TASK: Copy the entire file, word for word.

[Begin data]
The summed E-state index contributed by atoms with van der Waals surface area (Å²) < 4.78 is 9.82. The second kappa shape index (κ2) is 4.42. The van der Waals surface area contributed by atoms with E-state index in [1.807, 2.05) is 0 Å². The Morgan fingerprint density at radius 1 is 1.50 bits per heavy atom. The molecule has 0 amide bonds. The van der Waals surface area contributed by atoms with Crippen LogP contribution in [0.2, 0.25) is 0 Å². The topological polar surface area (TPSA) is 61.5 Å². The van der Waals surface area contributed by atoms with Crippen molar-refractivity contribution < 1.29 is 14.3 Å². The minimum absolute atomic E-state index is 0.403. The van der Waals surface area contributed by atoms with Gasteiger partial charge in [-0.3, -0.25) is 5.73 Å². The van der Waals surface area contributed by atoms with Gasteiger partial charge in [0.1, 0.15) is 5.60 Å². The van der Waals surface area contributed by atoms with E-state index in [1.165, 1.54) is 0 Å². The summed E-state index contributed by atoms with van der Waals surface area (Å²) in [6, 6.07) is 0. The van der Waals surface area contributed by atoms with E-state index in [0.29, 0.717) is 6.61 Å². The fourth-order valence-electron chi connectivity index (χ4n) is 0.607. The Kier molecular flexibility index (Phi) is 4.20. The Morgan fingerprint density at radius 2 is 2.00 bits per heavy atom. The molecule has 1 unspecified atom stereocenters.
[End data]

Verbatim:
The summed E-state index contributed by atoms with van der Waals surface area (Å²) < 4.78 is 9.82. The second kappa shape index (κ2) is 4.42. The van der Waals surface area contributed by atoms with E-state index in [1.807, 2.05) is 0 Å². The Morgan fingerprint density at radius 1 is 1.50 bits per heavy atom. The molecule has 0 amide bonds. The van der Waals surface area contributed by atoms with Crippen LogP contribution in [0.2, 0.25) is 0 Å². The topological polar surface area (TPSA) is 61.5 Å². The van der Waals surface area contributed by atoms with Crippen molar-refractivity contribution < 1.29 is 14.3 Å². The minimum absolute atomic E-state index is 0.403. The van der Waals surface area contributed by atoms with Gasteiger partial charge in [-0.3, -0.25) is 5.73 Å². The van der Waals surface area contributed by atoms with Gasteiger partial charge in [0.1, 0.15) is 5.60 Å². The van der Waals surface area contributed by atoms with E-state index in [1.165, 1.54) is 0 Å². The summed E-state index contributed by atoms with van der Waals surface area (Å²) in [6, 6.07) is 0. The van der Waals surface area contributed by atoms with E-state index in [0.29, 0.717) is 6.61 Å². The fourth-order valence-electron chi connectivity index (χ4n) is 0.607. The Kier molecular flexibility index (Phi) is 4.20. The Morgan fingerprint density at radius 2 is 2.00 bits per heavy atom. The molecule has 1 unspecified atom stereocenters.